I can honestly agree with many points you're making, except that Linux is NOT that easy to use. Your experience with DOS gives you one leg up on today's mouse clicking Windoze users. Your ability to build computers definitely puts you into Geek status. Silly how with all this knowledge, you're not able to grasp the fact the Linux is not just different, it's also more awkward to learn, Mindblower!

"Light travels faster than sound;
That is why some people seem bright until you hear them speak"

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BruceCadieux
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July 24, 2011 - 8:34 am
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It isn't awkward. It is simply different. I fail to see what DOS has to do with anything. I rarely if ever use the command line unless I have to and that applies equally to all operating systems, I use it in windows as much as Linux or MAC. Now if you want to talk about awkward, we could delve into the realm of the Windows registry

As far as getting support, I guess they would get it the same way they would if they were using a windows computer. Pick up the phone and call, or go to a forum and ask a question, or send an email. I honestly don't know where the problem is as far as that is concerned.

Perhaps you could explain what is awkward.

My mother finds nothing awkward about it.

My other customers find nothing awkward about it.

One of my newest Linux customers had this to say.

[quote:1u95fjh0]I'm absolutely thrilled with my new PC - [b:1u95fjh0]this has been my easiest transition between computers ever[/b:1u95fjh0], even though my previous computer was about ten years old. Bruce transferred all my files, including photos and music I'd forgotten I had. [b:1u95fjh0]The Linux operating system is easy to use, and when I've had any questions about it, I get a response almost immediately.[/b:1u95fjh0]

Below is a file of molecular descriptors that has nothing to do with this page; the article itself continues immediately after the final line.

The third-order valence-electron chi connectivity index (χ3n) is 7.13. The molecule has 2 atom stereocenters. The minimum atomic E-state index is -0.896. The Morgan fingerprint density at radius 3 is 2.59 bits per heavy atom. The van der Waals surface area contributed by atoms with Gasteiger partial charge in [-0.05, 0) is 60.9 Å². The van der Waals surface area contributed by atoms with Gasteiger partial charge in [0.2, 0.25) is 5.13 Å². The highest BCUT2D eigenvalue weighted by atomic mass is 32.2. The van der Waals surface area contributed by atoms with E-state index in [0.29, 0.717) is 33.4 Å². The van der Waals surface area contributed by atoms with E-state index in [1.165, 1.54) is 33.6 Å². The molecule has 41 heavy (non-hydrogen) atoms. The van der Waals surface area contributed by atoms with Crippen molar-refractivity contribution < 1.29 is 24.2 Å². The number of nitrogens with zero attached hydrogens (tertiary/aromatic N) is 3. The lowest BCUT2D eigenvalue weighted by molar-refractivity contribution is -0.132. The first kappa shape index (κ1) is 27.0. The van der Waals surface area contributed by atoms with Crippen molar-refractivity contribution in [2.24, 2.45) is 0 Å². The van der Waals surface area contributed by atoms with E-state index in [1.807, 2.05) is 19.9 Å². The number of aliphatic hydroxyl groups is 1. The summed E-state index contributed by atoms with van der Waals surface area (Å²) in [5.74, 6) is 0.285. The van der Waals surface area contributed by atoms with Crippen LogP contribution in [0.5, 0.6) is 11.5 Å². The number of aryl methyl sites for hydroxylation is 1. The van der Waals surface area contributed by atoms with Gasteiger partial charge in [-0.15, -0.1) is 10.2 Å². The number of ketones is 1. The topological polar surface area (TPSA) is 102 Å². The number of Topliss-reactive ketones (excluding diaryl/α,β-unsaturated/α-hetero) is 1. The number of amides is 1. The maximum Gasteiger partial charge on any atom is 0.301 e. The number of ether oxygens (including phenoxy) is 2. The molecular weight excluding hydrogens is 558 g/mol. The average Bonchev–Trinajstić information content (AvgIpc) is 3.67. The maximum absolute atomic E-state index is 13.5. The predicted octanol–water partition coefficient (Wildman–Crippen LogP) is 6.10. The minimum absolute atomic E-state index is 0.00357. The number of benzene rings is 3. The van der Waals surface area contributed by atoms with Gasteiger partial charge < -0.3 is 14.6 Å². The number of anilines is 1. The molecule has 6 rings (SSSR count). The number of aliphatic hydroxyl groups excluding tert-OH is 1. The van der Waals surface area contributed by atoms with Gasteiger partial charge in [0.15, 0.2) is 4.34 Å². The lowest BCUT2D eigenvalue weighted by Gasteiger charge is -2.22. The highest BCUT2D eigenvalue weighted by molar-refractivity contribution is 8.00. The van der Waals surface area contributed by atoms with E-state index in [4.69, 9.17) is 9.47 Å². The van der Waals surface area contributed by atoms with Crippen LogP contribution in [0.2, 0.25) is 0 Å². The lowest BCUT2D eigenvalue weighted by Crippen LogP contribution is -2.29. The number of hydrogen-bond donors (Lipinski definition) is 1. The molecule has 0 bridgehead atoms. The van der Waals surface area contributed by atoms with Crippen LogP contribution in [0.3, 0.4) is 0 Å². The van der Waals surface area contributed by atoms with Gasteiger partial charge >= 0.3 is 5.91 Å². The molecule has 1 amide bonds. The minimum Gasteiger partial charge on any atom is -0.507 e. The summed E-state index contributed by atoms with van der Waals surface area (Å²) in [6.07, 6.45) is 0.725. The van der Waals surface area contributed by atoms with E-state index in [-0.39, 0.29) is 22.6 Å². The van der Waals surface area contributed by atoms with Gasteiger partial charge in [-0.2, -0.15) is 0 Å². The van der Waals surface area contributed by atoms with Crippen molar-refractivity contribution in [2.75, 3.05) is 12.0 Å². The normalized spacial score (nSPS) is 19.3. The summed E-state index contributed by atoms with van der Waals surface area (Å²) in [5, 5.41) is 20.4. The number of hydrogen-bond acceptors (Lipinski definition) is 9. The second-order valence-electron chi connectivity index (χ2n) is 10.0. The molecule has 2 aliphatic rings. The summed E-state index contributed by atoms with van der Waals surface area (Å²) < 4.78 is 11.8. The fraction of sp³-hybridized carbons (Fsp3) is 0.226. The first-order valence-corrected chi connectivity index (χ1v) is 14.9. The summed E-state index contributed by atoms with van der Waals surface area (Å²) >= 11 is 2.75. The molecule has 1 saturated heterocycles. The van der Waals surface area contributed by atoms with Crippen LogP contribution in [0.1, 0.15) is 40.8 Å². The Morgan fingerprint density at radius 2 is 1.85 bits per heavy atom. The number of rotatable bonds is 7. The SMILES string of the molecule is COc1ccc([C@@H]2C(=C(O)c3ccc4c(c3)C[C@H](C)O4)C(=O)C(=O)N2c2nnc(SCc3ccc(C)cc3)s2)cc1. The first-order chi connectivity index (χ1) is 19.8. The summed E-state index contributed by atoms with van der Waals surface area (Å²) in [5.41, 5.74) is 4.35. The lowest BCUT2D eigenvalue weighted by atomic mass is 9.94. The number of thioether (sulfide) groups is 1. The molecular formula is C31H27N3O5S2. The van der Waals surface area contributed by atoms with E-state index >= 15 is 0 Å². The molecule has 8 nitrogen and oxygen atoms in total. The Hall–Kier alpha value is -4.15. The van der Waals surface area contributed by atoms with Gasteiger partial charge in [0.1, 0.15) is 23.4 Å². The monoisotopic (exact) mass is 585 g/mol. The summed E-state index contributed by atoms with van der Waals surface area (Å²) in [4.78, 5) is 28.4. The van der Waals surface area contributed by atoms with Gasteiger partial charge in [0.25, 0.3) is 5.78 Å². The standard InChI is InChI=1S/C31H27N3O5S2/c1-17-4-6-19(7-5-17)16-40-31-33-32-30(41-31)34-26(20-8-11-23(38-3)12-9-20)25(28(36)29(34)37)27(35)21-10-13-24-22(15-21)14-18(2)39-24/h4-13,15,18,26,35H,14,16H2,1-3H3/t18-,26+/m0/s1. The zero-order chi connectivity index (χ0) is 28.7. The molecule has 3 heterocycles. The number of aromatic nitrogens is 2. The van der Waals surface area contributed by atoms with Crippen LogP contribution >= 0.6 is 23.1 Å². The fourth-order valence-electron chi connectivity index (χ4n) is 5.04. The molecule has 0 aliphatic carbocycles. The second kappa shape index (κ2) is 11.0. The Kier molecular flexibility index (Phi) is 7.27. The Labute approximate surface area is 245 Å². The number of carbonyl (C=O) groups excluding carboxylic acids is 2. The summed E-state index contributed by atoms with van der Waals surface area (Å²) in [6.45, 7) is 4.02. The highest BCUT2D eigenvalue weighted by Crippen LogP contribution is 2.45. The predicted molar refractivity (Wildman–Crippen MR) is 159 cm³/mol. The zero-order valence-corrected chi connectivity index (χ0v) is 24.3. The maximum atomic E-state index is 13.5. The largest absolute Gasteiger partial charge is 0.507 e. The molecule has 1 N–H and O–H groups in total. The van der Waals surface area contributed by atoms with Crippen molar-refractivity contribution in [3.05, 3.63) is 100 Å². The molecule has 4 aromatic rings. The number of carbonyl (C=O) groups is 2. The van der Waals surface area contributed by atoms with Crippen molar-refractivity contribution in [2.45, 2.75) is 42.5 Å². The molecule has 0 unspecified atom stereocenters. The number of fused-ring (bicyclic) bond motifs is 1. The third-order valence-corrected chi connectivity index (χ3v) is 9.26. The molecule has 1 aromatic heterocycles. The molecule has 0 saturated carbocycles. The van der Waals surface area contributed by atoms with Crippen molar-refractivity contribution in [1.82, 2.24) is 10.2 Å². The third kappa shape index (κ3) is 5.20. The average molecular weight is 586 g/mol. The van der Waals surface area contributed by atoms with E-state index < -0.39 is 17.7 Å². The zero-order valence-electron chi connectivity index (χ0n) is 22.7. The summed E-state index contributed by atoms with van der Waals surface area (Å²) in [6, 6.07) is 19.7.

[b:1u95fjh0]By the way, I had given up on PC's and was planning to get my next computer from Apple. My new system is a fraction of the cost[/b:1u95fjh0] and has a personal level of service that is outstanding. [/quote:1u95fjh0]

Lets see, he was ready to give up on computers because of windows, he was ready to get an apple, he claims Linux is easy to use, he got the system at a fraction of the cost................ When people are ready to give up on PC's because of windows it speaks volumes about user friendliness, and being "awkward". His computer was as far as he was concerned dead for all intent purposes. Rootkit, and numerous other malware on it made it unusable. Wouldn't even boot. Pretty awkward, and a common scenario if you ask me.

While no operating system is trouble free I get very few, next to no calls from the people who use Linux, on the other hand I get numerous calls about problems with windows.

Now if when you refer to OEM support you mean getting an Indian call center full of people who read from a script of canned responses, then you would be correct, Linux user don't get support.

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Mindblower
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July 24, 2011 - 2:42 pm
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[quote:2jyctp5u]I fail to see what DOS has to do with anything.[/quote:2jyctp5u]

DOS was command line. No mouse clicking icons. Those who mastered it, were considered by those who could not for the life of them, master a simple task, to be truly blessed. Do I need to connect the dots?

[quote:2jyctp5u]Perhaps you could explain what is awkward.[/quote:2jyctp5u]

ADJECTIVE:
Not graceful; ungainly.
Requiring great tact, ingenuity, skill, and discretion:
Read more at [url=http://education.yahoo.com/reference/dictionary/?s=awkward:2jyctp5u]YAHOO! Education Dictionary[/url:2jyctp5u].

Listen, just because you know and prefer to use Linux, this does not mean everyone needs to follow your path. Windose is NOT perfect. Never claimed it was. And YES, I did try out Linux. It did take some learning, and to say otherwise, is hardly being truthful. Remember, different strokes, for different folks, Mindblower!

"Light travels faster than sound;
That is why some people seem bright until you hear them speak"

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BruceCadieux
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July 24, 2011 - 3:18 pm
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I fail to see what DOS has to do with Linux. It has nothing to do with it at all. Perhaps you lost a few dots along the way, because DOS and Linux can't be connected they are not even remotely similar.

Nobody says you have to follow any path. That is the beauty of freedom and choice, you get to choose what operating system and software you use.

I am simply replying to myths, FUD, and misinformation.